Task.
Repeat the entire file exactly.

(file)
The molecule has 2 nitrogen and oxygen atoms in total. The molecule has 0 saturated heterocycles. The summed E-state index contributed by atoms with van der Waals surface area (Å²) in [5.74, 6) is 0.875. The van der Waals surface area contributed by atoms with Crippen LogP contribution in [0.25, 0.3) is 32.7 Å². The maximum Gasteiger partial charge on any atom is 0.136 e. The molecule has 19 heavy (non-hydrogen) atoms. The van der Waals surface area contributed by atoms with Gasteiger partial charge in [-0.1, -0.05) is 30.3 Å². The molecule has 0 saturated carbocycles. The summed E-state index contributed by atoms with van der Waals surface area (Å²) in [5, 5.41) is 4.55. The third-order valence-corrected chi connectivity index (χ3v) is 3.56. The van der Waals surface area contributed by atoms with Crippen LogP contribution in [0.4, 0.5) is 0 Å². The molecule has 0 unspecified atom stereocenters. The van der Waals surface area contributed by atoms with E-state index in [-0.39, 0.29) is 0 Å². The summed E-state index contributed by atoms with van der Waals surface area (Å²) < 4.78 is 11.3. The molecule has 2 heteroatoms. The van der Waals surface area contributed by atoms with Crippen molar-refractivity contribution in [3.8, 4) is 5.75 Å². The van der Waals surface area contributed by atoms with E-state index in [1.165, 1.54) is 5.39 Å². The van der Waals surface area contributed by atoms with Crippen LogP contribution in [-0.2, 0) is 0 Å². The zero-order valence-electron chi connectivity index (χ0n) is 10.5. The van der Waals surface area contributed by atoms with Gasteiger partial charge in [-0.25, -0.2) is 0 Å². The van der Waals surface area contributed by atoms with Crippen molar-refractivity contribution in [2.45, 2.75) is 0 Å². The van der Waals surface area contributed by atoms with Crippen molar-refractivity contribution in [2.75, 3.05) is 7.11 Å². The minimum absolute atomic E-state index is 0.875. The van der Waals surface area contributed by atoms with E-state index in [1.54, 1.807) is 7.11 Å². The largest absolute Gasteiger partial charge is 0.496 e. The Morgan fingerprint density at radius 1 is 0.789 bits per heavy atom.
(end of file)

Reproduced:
The molecule has 2 nitrogen and oxygen atoms in total. The molecule has 0 saturated heterocycles. The summed E-state index contributed by atoms with van der Waals surface area (Å²) in [5.74, 6) is 0.875. The van der Waals surface area contributed by atoms with Crippen LogP contribution in [0.25, 0.3) is 32.7 Å². The maximum Gasteiger partial charge on any atom is 0.136 e. The molecule has 19 heavy (non-hydrogen) atoms. The van der Waals surface area contributed by atoms with Gasteiger partial charge in [-0.1, -0.05) is 30.3 Å². The molecule has 0 saturated carbocycles. The summed E-state index contributed by atoms with van der Waals surface area (Å²) in [5, 5.41) is 4.55. The third-order valence-corrected chi connectivity index (χ3v) is 3.56. The van der Waals surface area contributed by atoms with Crippen LogP contribution in [0.4, 0.5) is 0 Å². The molecule has 0 unspecified atom stereocenters. The van der Waals surface area contributed by atoms with E-state index in [-0.39, 0.29) is 0 Å². The summed E-state index contributed by atoms with van der Waals surface area (Å²) < 4.78 is 11.3. The molecule has 2 heteroatoms. The van der Waals surface area contributed by atoms with Crippen molar-refractivity contribution in [3.8, 4) is 5.75 Å². The van der Waals surface area contributed by atoms with E-state index in [1.165, 1.54) is 5.39 Å². The van der Waals surface area contributed by atoms with Crippen LogP contribution in [-0.2, 0) is 0 Å². The zero-order valence-electron chi connectivity index (χ0n) is 10.5. The van der Waals surface area contributed by atoms with Gasteiger partial charge in [-0.25, -0.2) is 0 Å². The van der Waals surface area contributed by atoms with Crippen molar-refractivity contribution in [2.45, 2.75) is 0 Å². The van der Waals surface area contributed by atoms with Crippen molar-refractivity contribution in [2.75, 3.05) is 7.11 Å². The minimum absolute atomic E-state index is 0.875. The van der Waals surface area contributed by atoms with E-state index in [1.54, 1.807) is 7.11 Å². The largest absolute Gasteiger partial charge is 0.496 e. The Morgan fingerprint density at radius 1 is 0.789 bits per heavy atom.